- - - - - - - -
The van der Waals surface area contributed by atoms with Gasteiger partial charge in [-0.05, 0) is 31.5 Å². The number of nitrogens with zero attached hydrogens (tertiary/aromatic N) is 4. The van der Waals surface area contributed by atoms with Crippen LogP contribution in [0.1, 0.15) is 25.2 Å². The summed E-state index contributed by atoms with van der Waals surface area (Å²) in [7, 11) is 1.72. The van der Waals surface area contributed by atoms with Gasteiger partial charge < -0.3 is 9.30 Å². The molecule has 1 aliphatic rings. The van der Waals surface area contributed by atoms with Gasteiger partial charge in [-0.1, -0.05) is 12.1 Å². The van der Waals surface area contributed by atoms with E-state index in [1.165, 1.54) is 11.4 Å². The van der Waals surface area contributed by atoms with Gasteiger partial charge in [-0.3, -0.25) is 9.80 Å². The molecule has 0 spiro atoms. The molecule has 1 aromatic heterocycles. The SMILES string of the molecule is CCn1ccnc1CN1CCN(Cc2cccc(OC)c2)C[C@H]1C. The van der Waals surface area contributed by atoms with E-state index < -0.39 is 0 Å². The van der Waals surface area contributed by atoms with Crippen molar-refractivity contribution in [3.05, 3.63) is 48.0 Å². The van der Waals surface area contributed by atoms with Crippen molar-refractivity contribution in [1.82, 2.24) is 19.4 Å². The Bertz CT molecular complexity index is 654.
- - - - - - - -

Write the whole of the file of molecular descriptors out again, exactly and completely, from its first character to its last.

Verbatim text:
The van der Waals surface area contributed by atoms with Gasteiger partial charge in [-0.05, 0) is 31.5 Å². The number of nitrogens with zero attached hydrogens (tertiary/aromatic N) is 4. The van der Waals surface area contributed by atoms with Crippen LogP contribution in [0.1, 0.15) is 25.2 Å². The summed E-state index contributed by atoms with van der Waals surface area (Å²) in [7, 11) is 1.72. The van der Waals surface area contributed by atoms with Gasteiger partial charge < -0.3 is 9.30 Å². The molecule has 1 aliphatic rings. The van der Waals surface area contributed by atoms with Gasteiger partial charge in [-0.1, -0.05) is 12.1 Å². The van der Waals surface area contributed by atoms with E-state index in [1.165, 1.54) is 11.4 Å². The van der Waals surface area contributed by atoms with Gasteiger partial charge in [-0.3, -0.25) is 9.80 Å². The molecule has 0 spiro atoms. The molecule has 1 aromatic heterocycles. The SMILES string of the molecule is CCn1ccnc1CN1CCN(Cc2cccc(OC)c2)C[C@H]1C. The van der Waals surface area contributed by atoms with E-state index < -0.39 is 0 Å². The van der Waals surface area contributed by atoms with Crippen molar-refractivity contribution in [3.05, 3.63) is 48.0 Å². The van der Waals surface area contributed by atoms with Crippen molar-refractivity contribution in [1.82, 2.24) is 19.4 Å². The Bertz CT molecular complexity index is 654.